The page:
However, Kawaja later goes on to stipulate that the few remaining publicly-listed adtech companies (namely Criteo, Rubicon Project, Telaria and The Trade Desk) could potentially be a target acquisition in the 12 months to come.
“Unlike the others [adtech companies that were taken off the public markets in recent years] these are not I/O-based companies that need to sell, these are companies that likely will be acquired,” he opines.
Both Kawaja and Puri openly articulate their belief that companies eager to assert themselves as credible alternatives some of the tech industry’s largest names are also likely to further buy their way to the forefront of advertisers’ attention in 2018.
“When it comes to small to mid-sized outfits, there is the definite need to ensure that what they have to offer is outside of the capabilities of the likes of Google in order to remain relevant and in demand. Independent alternatives to the duopoly are inevitable and present an exciting dynamic across the industry,” adds Puri.
“I can definitely see the notion of coalitions challenging the dominance of Google, Amazon, etc. The question is how in practice disparate businesses can organize themselves to properly present a credible alternative.”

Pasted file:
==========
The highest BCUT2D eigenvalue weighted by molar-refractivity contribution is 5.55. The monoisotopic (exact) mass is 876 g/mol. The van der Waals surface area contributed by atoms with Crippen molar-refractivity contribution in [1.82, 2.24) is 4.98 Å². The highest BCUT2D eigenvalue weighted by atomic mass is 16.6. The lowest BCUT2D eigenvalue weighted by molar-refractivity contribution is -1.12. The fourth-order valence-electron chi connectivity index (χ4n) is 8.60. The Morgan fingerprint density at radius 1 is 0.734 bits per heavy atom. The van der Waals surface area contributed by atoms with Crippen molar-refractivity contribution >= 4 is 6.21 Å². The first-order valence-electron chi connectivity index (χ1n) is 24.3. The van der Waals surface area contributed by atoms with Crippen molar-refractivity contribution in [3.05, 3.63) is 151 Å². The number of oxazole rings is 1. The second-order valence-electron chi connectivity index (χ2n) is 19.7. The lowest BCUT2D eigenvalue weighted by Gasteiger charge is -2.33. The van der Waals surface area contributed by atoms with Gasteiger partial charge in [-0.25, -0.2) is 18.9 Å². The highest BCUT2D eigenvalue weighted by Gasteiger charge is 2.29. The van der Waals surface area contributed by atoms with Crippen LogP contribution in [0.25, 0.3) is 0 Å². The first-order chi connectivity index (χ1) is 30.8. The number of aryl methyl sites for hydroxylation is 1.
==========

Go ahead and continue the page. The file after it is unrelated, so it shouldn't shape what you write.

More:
Speaking separately with The Drum, the leaders of two such willing rivals to Facebook and Google do little to veil their apparent willingness to make such purchases hold an appropriate offer make itself available.
Mark Grether, Sizmek, chief executive officer, explains how the platform will always look to strengthen the platform, and doesn’t rule out the prospect of making further purchases in addition to his outfit’s purchase spree of recent years, one that saw it take Rocket Fuel off the public markets in 2017.
Meanwhile, Ted Hastings, RhythmOne, chief executive officer, likewise explains how the outfit’s ambition to rival some of the large names in the sector means his outfit’s desire to purchase new point solutions hasn’t abated.
When quizzed on the potential for more M&A activity, he adds: “The short answer is yes, and we’ll continue to evaluate deals. The last deals such as RhythmOne, and the pending YuMe one were on the demand-side, and the things we are looking at now are companies more on the supply-side, giving us access to premium supply to better balance both sides of our exchange.”
The fallout of ITP and GDPR implementation?
Kawaja goes on to stipulate his belief that the dual rollout of privacy initiatives from Apple and the European Union (in the guise of Apple’s ITP and the EU’s GDPR) will likely spur less aspirational M&A activity in 2018.
“Both point in the same direction and that’s away from the anonymous cookie,” he adds.
“The whole marketing world is moving towards marketing to known people, and what’s very clear is that because of technology legislation or moves from browser companies is that you have to know the company [to target] and the user has to agree… We think this will have a very substantive impact.”
However, Media IQ’s Puri believes players seeking such an exit will likely meet with difficulty. “Any business that looks set to 'fall down' when the GDPR legislation comes into effect would very, very quickly be picked up in due diligence. Time for the fire sale unfortunately for some may have already passed by,” he concludes.